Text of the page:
UBC Reports | Vol. 55 | No. 5 | May
Grad studies loss of traditional identity
By Brian Lin
Kyle Bateson’s Master’s thesis paints an artful portrait of a landless First Nations people and the strong spiritual connection its younger generation – including himself – has to a land they have yet to call home.
Bateson is a member of the Missanabie Cree First Nation, a community displaced from its traditional territory in Northern Ontario when the Government of Canada failed to set aside land for the signatory band as part of Treaty No. 9 in 1906.
Growing up in Saskatoon, Bateson’s only interaction with his traditional territory was an annual weeklong gathering, a tradition that only began in 1992.
“Like many other Aboriginal peoples, the Cree see themselves as interconnected with their environment and all living things and spirits therein,” says Bateson. “For example, memory is said to be embedded in the land and in the observation of changes and transition of landmarks and events in the territory.”
The impact on his community’s value system – or on that of any landless Aboriginal community – from being denied access to their land had never been comprehensively evaluated until Bateson undertook it as his Master’s thesis. The study – and the process leading to its results – is especially poignant now that the Missanabie Cree First Nation is on the brink of reaching a land transfer agreement with Ontario.
“My family and the people in my community supported me through my undergrad and I wanted to do something that would be useful in the effort to regain our place,” says Bateson, who pursued graduate studies at UBC’s Faculty of Forestry after receiving his Bachelor’s degree there in 2006.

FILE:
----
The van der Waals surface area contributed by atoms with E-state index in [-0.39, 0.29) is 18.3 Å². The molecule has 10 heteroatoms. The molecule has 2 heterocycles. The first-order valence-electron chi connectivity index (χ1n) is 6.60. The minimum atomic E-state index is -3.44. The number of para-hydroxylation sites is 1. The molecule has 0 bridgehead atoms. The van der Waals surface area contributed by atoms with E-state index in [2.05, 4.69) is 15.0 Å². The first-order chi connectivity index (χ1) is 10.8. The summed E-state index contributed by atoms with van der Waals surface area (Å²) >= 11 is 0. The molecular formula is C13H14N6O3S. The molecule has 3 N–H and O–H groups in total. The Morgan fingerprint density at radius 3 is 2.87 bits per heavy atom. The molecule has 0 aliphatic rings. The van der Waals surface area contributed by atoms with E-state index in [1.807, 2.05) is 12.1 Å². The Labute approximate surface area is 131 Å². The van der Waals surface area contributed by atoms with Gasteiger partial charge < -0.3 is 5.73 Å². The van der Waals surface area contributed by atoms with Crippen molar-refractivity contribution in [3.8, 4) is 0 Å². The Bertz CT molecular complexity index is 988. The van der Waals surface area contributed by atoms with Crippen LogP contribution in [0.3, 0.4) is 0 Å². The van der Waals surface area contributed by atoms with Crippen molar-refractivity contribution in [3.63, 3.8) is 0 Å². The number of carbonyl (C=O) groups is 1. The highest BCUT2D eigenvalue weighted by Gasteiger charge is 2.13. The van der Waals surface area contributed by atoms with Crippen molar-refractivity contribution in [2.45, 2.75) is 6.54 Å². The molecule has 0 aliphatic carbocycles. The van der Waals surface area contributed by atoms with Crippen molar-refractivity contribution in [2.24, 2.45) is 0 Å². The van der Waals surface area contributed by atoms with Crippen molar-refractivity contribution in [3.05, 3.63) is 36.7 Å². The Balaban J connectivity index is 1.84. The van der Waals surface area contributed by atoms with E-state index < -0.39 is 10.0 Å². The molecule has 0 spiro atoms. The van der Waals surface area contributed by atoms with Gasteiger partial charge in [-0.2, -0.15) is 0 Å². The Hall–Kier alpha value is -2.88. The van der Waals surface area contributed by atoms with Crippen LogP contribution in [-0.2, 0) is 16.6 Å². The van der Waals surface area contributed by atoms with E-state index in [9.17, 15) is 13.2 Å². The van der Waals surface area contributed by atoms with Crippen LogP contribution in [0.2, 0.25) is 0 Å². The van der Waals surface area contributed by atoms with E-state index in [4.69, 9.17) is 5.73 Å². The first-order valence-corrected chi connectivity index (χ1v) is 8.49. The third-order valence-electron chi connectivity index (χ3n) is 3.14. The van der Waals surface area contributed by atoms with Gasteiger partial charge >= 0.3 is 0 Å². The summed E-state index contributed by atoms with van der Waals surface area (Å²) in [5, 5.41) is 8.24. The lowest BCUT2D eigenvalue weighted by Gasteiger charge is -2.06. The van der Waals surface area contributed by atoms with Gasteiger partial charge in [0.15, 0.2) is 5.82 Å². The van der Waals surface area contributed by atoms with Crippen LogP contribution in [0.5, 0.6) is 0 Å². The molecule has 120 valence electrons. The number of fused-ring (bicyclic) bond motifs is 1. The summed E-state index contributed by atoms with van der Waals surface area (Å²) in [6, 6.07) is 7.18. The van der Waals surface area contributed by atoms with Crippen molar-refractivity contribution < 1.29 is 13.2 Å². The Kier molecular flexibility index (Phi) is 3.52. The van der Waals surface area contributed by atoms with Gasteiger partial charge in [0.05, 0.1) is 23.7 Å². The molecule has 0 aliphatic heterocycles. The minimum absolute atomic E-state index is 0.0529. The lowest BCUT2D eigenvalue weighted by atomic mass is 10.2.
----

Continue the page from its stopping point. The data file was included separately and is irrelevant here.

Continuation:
By surveying band members living across Canada and during the last annual gathering, Bateson asked fellow members to list and prioritize what the traditional territory meant to them in the past and into the future. What he found both validated long-held beliefs and unearthed new insights.
“Three themes emerged from the process: cultural and spiritual, economic and conservation, and community infrastructure,” says Bateson. “Despite the long absence from their traditional territory, the majority of the members saw the land as a spiritual place and as part of their identity.”
In addition, while community members had different ways of expressing their connections to the land, they agreed that any future development needs to address sustainability and ecological responsibility, as well as economic benefits.
Bateson also found that young people had strong ties to the land. “The majority of the participants who emphasized the cultural and spiritual values of the land were between the ages of 18 and 30,” says Bateson. “Despite never having lived on their traditional territory, the annual gatherings over the past 17 years have allowed our youth to visit the land of their ancestors and engage in activities that help answer questions about their cultural identity.”
Bateson’s thesis defense was attended by members of the Missanabie First Nation, who “unanimously expressed their support and admiration for Kyle’s work in a very moving way,” according to the Defense Chair Report. “One member of the band’s Council stated that he was going to need to re-evaluate his own views as a consequence of reading the results reported in the thesis.”
“This work is for members of my community. To have them participate in the pursuit of my education was very gratifying,” says Bateson, who will be the first graduate in the Faculty of Forestry to receive a new Honours designation for outstanding Master thesis.
Since passing his thesis exams, Bateson has moved to Prince Rupert to begin work as an environmental assessment coordinator for the Gitxaala Nation.
“Throughout my time at UBC, I’ve had the opportunity to focus on First Nations land issues,” says Bateson. “That, along with training in research and scientific methodology, has been extremely valuable in my current job and ensuring the interests of the First Nations are addressed.”